We understand that unexpected events may mean that you need to withdraw money before you reach age 65.
Circumstances where you can withdraw money are restricted to:
You may be able to withdraw your money if a serious illness:
- means you are totally and permanently unable to engage in work for which you are suited because of experience, education, or training; or
- poses a serious and imminent risk of death.
You will need to include supporting medical evidence with your application. If your application is approved, you can choose to withdraw all of the money in your account. In this case, your account will be closed.
You can access an application for withdrawal due to serious illness form here. You will also need to complete an AML identity verification form.
Significant financial hardship
If you are suffering significant financial hardship and you’ve tried all other options to raise money, you may be able to withdraw money to help make ends meet.
You will need to supply enough evidence for us to understand your financial position because the criteria is quite strict. Generally it means you can’t pay for:
- minimum living expenses;
- the mortgage on your family home;
- the cost of modifying a residence to meet special needs arising from a disability to you or your dependant;
- medical treatment or palliative care for you or your dependant; or
- a dependant’s funeral.
Your application must include a statutory declaration relating to your assets and liabilities, as well as a range of information such as bank statements, pay slips etc.
Please note your withdrawal cannot include any:
- government contributions; or
- $1,000 government kickstart you may have received.
Life-shortening congenital condition
Since 1 April 2020, if you were born with a life-shortening congenital condition, you are able to apply to withdraw your money before the age of 65. However, if you do make a withdrawal, you will no longer be entitled to further government contributions or employer contributions.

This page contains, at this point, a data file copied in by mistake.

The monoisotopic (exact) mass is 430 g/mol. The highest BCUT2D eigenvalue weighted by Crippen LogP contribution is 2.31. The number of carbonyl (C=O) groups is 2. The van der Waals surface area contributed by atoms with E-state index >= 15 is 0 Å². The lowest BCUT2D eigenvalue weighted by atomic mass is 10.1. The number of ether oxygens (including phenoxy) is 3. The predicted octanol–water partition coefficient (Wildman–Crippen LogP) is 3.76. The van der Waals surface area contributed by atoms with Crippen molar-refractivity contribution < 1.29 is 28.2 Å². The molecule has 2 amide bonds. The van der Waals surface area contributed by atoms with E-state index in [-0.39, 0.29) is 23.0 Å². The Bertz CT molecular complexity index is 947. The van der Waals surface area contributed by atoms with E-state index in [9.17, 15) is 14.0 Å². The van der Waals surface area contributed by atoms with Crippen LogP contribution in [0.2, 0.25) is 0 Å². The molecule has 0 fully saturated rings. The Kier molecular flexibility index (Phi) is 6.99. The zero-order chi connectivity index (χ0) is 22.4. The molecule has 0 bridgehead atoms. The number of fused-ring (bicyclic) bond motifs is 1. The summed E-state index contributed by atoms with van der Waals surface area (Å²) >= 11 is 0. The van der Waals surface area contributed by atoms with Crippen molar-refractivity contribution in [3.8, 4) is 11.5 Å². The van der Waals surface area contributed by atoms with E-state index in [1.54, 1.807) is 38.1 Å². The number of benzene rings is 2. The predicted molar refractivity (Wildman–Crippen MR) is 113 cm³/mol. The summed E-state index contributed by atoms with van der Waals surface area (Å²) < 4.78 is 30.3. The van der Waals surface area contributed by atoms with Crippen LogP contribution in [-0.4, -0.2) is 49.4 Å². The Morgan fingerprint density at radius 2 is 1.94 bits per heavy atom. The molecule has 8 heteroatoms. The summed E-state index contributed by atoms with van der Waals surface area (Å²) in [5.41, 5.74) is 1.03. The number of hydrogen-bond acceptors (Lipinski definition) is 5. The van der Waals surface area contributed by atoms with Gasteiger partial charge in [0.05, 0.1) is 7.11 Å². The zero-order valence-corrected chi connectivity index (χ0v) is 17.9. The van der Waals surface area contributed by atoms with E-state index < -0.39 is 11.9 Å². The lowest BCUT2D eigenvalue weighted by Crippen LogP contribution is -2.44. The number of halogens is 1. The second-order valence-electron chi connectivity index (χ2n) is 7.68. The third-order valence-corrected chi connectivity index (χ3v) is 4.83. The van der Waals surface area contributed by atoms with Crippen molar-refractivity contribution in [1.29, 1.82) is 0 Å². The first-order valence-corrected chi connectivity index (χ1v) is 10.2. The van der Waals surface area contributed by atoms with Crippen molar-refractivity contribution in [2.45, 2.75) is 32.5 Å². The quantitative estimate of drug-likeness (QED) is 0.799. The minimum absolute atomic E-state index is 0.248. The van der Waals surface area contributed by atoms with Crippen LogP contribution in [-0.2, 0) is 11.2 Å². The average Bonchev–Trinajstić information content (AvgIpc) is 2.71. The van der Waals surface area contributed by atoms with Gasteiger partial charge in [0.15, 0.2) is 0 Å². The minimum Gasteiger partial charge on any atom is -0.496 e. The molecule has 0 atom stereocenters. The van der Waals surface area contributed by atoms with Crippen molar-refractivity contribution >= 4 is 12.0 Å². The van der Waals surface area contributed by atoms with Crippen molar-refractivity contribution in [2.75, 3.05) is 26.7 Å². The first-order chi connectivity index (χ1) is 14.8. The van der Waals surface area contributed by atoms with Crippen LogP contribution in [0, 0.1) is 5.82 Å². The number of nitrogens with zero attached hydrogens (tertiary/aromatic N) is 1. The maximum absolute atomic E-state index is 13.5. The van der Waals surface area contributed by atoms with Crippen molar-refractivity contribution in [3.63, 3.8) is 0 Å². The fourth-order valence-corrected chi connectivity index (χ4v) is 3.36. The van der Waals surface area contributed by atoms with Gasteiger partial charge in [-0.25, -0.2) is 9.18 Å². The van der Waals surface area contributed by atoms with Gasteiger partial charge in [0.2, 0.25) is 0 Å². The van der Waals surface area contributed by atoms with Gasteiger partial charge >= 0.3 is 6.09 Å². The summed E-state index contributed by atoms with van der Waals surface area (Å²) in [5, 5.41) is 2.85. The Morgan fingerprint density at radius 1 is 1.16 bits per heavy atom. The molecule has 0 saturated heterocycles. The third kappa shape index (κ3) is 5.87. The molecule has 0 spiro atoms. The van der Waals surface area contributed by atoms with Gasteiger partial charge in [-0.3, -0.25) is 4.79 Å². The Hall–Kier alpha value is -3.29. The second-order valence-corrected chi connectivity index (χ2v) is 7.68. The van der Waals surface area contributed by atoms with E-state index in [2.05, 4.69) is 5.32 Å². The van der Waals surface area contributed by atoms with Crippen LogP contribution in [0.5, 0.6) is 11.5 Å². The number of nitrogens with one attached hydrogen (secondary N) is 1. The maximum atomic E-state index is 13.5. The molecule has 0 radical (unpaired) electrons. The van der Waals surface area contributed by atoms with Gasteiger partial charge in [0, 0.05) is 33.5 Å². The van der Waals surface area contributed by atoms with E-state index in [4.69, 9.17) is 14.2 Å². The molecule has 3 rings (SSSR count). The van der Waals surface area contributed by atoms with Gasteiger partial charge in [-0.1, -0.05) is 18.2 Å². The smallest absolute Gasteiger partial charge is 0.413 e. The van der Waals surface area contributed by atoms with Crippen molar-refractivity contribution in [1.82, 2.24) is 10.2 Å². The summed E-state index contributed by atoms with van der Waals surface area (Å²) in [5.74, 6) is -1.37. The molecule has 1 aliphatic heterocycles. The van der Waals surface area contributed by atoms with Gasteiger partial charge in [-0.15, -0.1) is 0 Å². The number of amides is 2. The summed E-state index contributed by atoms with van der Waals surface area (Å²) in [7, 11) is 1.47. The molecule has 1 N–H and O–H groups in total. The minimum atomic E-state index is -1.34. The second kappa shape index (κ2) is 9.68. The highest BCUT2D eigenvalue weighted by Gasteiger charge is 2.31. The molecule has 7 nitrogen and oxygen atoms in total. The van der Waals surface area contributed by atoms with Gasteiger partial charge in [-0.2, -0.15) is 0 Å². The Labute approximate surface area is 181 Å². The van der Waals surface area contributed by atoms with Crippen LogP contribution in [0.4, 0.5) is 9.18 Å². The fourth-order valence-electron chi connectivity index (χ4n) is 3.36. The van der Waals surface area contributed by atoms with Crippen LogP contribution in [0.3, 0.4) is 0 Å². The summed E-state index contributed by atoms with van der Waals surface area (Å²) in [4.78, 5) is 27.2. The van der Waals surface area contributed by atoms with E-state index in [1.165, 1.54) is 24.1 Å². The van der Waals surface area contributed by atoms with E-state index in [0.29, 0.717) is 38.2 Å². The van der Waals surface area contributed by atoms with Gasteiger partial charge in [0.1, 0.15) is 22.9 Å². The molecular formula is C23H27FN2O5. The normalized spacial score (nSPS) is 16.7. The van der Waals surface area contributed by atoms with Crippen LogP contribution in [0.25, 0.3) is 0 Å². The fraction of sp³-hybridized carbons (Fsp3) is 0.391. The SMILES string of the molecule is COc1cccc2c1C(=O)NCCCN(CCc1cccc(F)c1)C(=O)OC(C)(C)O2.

There will be a list of life-shortening congenital conditions in the Kiwisaver Regulations. However this is not yet available. Until the list is available you will still be able to apply if your medical practitioner certifies that the condition you were born with is expected to reduce life expectancy below age 65.
Permanent emigration to Australia
Moving to Australia? While you can’t withdraw money from your KiwiSaver account when you move, you can:
- transfer your KiwiSaver balance (including your government contributions) to an Australian complying superannuation scheme; or
- leave your money in New Zealand to access when your reach retirement age.
Permanent emigration to another country (not Australia)
After you have been overseas for one year, you may:
- withdraw all of the money from your KiwiSaver account, except for any government contributions (these go back to the government); or
- transfer your funds to an authorised foreign superannuation scheme.
You will need to provide us with:
- a statutory declaration that you have permanently emigrated
- proof of your departure from New Zealand
- proof that you have lived at an overseas address since you left New Zealand.
Paying income tax and student loans linked to foreign superannuation transfers
If you have transferred money from a foreign superannuation scheme (such as a UK pension fund) into your KiwiSaver account, you may have to pay extra tax or increase your student loan repayments. If this happens, you can withdraw some of your KiwiSaver money to pay for these obligations.
Please note that a number of conditions apply to these transfers. You can find out more information on the Inland Revenue website.